"My seven-year-old daughter knows her father congregates with a family of similar friends who seem to gather in his computer. Sometimes he talks to them, even if nobody else can see them...."
If you're a fan of online social networking, you may recognise these as the opening words of 'The Virtual Community', the pioneering book by Howard Rheingold that helped pave the way back in 1993 for Facebook, YouTube, MySpace and all those other networking sites many of us take for granted today.
You don't need to be a Californian cultural guru to do it. A few months ago, a pal and I sat in a pub and planned a blogsite. Now we have an "online family" like Rheingold's, who are not nerds, freaks or geeks. Why does this matter to 'Independent on Sunday' readers? I've just been talking to Jimmy Leach, the Independent titles' dynamic new director for digital, who has some exciting ideas for developing the Independent "family" of readers through the newspapers' own website over the coming months. He's working on some ambitious plans to give you more of a say and to get more involved online over the next few months.
He has already brought in a host of new features, including online match centres to give live coverage of football, rugby league, and cricket. The service offers live scores and commentary and kicks off with the Premiership this weekend at www.independent.co.uk/livefootball.
Also new is an extensive online listings service which allows you to plan your social life, find out what's going on in your local area from clubbing to ballet and read what our expert reviewers have to say ( www.independent.co.uk/goingout).
In the future, says Jimmy Leach, the best newspaper websites will not be just about breaking the latest news headlines (though this will still be important) but about interacting with the readers. When I first joined 'The Independent' more than 15 years ago, I was taken aside by a senior reporter and told to remember that it was more than just a newspaper – it was also a "community of like-minded people". New developments online allow us to make that conversation with our "friends" in the 'Independent' community even better.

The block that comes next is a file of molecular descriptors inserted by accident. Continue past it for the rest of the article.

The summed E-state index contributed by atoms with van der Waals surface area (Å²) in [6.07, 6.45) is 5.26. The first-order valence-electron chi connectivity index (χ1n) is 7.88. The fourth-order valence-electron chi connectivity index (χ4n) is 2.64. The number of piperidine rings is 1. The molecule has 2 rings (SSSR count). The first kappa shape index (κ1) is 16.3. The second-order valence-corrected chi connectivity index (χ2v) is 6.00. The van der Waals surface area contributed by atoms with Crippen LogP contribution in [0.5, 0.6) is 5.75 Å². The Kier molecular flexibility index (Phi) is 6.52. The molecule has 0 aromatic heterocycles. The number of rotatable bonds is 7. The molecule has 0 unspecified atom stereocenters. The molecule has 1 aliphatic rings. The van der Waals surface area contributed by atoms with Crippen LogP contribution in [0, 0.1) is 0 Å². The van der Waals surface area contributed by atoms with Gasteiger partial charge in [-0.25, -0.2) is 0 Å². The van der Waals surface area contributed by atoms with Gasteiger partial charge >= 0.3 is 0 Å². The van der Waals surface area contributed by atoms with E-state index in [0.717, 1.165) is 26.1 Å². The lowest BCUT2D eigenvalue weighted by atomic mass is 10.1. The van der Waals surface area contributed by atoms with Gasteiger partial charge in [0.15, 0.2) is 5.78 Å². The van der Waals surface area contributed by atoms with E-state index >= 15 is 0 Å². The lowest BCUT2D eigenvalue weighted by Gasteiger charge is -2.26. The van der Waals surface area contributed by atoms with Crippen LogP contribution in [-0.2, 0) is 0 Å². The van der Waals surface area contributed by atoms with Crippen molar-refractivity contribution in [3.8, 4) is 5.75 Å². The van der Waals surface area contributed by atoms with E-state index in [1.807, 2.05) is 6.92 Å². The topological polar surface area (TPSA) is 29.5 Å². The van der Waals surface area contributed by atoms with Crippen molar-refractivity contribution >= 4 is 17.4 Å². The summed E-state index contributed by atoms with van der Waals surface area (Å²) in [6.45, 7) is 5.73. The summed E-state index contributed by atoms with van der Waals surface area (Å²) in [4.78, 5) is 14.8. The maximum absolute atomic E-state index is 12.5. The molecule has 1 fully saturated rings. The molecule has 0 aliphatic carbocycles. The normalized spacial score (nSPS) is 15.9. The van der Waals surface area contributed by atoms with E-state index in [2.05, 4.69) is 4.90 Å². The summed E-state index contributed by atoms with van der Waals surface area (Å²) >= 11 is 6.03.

Corrections and clarifications
In an article on Israel's 60th anniversary, (2 May 2008) we reported that it was illegal for Israeli civilians to go to the West Bank. We have been asked to clarify that this applies only to the areas of the West Bank under Palestinian control, and that the security barrier erected by Israel leaves many Palestinians on the Israeli side.
In The Compact Traveller (3 August) we said that Antigua had 33,000 UK visitors a year. Last year there were nearly 97,000 arrivals; between January and April this year there were already nearly 38,000.
Message Board: Are canals the future for the freight industry?
Last week's story on the comeback of Britain's waterways as a means of shipping goods unlocked a range of opinions:
The idea may have a few problems. First is the speed of delivering goods, particularly perishable materials. The other issue is security. A fleet of slow sailing vessels is critically vulnerable to piracy.
Nice and slow is what the canals are good at: planning in advance for delivery of the ingredients of a finished product is the way forward, especially on the wide system accessible from the coastal ports.
Even if we do find new sources of power, it doesn't mean they are going to be cheap and solve our transportation problems. So we would well be advised to rebuild our canals and coastal sea lanes.
Problems: 1 The canal network is not as extensive as the road or rail network. 2 Not all canals and rivers are suitable for freight. Nice in principle for some goods but in practice can only be taken up by a few.
British Waterways see the system as making a profit with minimal input. The pressures management put on their staff are disgraceful. I have never seen the lengthsmen and the bridge-keepers so unhappy.
British Waterways became a leisure industry because no one else contributed. Business hoped BW would keep the network together on less funding on the off chance it would become commercially viable.
The Government needs to encourage and plan for the development of the canal and river network as part of a coherent transport system and environmental strategy.
Why stop at canals? Our rivers are woefully underused too. At least the supermarkets, so damaging in other ways, are trying to use the Thames to move goods around.
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